THURSDAY: Join NHUAC’s conversation with the King County Council District 8 candidates

October 2nd, 2023 Tracy Posted in Election, North Highline UAC, White Center news No Comments »

This Thursday’s the big night – with two weeks to go until voting begins, the North Highline Unincorporated Area Council will talk with the candidates for King County Council District 8, the seat that Joe McDermott is leaving:

You Are Invited

Candidates Forum
Presented by: North Highline Unincorporated Area Council

Thursday October 5, 2023 @ 7 PM


King County Council District 8 Candidates
Teresa Mosqueda & Sofia Aragon

Join Zoom Meeting

Meeting ID: 883 6022 7989
Passcode: NHUAC2023 (Case Sensitive)

Or Join by Phone: 253 215 8782
Meeting ID: 883 6022 7989
Passcode: 839454575

All Are Welcome – Bring Your Questions – Get the Facts
Be Informed Be Involved Be Counted


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North Highline Unincorporated Area Council skips September, reconvenes in October with County Council candidate forum

September 4th, 2023 Tracy Posted in North Highline UAC, White Center news Comments Off on North Highline Unincorporated Area Council skips September, reconvenes in October with County Council candidate forum

Our area’s community council, the North Highline Unincorporated Area Council, has just announced its first meeting of fall – on Thursday, October 5th. Here’s the announcement:

North Highline Unincorporated Area Council Will Not Be Holding a September 2023 Meeting

Hope everyone had a wonderful, restful Labor Day weekend. It is always hard to say goodbye to our beautiful NW summer. Fortunately, there are plenty of long days and good weather to enjoy as we move into fall.

NHUAC will not be holding a September meeting. Our meetings will resume on Thursday, October 5th at 7pm when we host a Candidates Forum with Teresa Mosqueda and Sofia Aragon, who are running for the King County Council’s District 8 seat. Joe McDermott, who has held this seat since first elected in 2010, did not run for re-election.

If you have attended any of our past forums, you know there will be plenty of time for attendees to address questions to the candidates (see links below to their websites).

Mark your calendars and plan to attend on Thursday, October 5th, 7 pm, over Zoom.

Hope to see you then!

Here’s our coverage of NHUAC’s most-recent meeting, in June.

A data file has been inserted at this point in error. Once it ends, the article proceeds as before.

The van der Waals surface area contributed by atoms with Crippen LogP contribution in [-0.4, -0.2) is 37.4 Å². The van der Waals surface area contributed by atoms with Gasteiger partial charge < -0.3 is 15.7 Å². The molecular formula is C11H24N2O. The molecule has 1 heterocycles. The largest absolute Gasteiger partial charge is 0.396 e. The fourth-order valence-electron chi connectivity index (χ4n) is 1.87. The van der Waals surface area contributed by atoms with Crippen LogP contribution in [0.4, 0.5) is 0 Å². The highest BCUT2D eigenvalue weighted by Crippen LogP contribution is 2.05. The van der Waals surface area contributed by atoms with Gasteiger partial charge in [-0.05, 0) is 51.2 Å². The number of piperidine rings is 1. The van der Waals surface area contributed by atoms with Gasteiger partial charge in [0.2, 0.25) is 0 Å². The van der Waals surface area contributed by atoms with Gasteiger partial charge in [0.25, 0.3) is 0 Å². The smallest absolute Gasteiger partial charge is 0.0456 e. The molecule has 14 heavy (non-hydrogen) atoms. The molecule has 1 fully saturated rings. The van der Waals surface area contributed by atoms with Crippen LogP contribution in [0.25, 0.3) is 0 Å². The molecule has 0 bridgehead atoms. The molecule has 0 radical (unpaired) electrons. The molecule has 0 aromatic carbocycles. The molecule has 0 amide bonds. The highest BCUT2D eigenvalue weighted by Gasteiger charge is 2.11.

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Myriad hot topics, from homelessness to fireworks enforcement, at North Highline Unincorporated Area Council’s June meeting

June 4th, 2023 Tracy Posted in North Highline UAC, White Center news Comments Off on Myriad hot topics, from homelessness to fireworks enforcement, at North Highline Unincorporated Area Council’s June meeting

By Tracy Record
White Center Now editor

Summer break has begun for the North Highline Unincorporated Area Council‘s meeting schedule – but not before an info-packed June meeting, held online last Thursday. Here’s how it unfolded:

NEW BOARD MEMBER: Brigitte Vaughn was voted in at the start of the meeting.

COUNTY COUNCILMEMBER JOE McDERMOTT: It’s his 13th and final year on the council, as he’s decided not to run for re-election. He first recognized Pride month, pointing out that its roots are in the Stonewall uprising in 1969, with significant leadership from drag queens (who are under attack in some parts of the U.S. these days) – “While in our local jurisdictions we may feel supported, well over 200 laws have been introduced in recent years” seeking to delegitimize LGBTQIA+ people, and vigilance is vital – “Pride isn’t a weekend a year or a month, it’s something we have to be engaged in throughout the year … recognize that we cannot ‘other’ marginalized communities and we must champion (them all).”

That said, McDermott offered some reflections on his 22+ years in elected office and says he’s excited to find his “next career.” From there, NHUAC’s Liz Giba started with questions – homelessness first, and this week’s murder at the unsanctioned encampment on Myers Way. McDermott pointed to the situation in Burien, where a controversy is raging after an encampment sweep that has led to a new camp on city-owned land and an order to vacate that site. He said living unsheltered isn’t “ideal” but “you don’t sweep an encampment without a place for people to go,” noting that federal judges have made that clear. The people along Myers Way haven’t been offered places to go. The Regional Homelessness Authority has been working on outreach at the site for more than a month, he said. “What’s essential to understand is that those links (to services and shelter) don’t happen in one visit” – in some cases it might take seven visits/contact to build a relationship to the point where they’re ready to accept it. NHUAC’s Barbara Dobkin noted that the greenspace at the site is being destroyed. Who’s responsible for preventing that? The conversation digressed from there and McDermott noted that the contention that many homeless people come here from out of town is erroneous – most list “last fixed address” as in King County. An attendee jumped in with questions such as whether the county has a fund to help people avoid becoming homeless. McDermott said, “We’re not at the point where we should be to prevent homelessness in the first place,” even eight years after he and other leaders declared that homelessness is an emergency.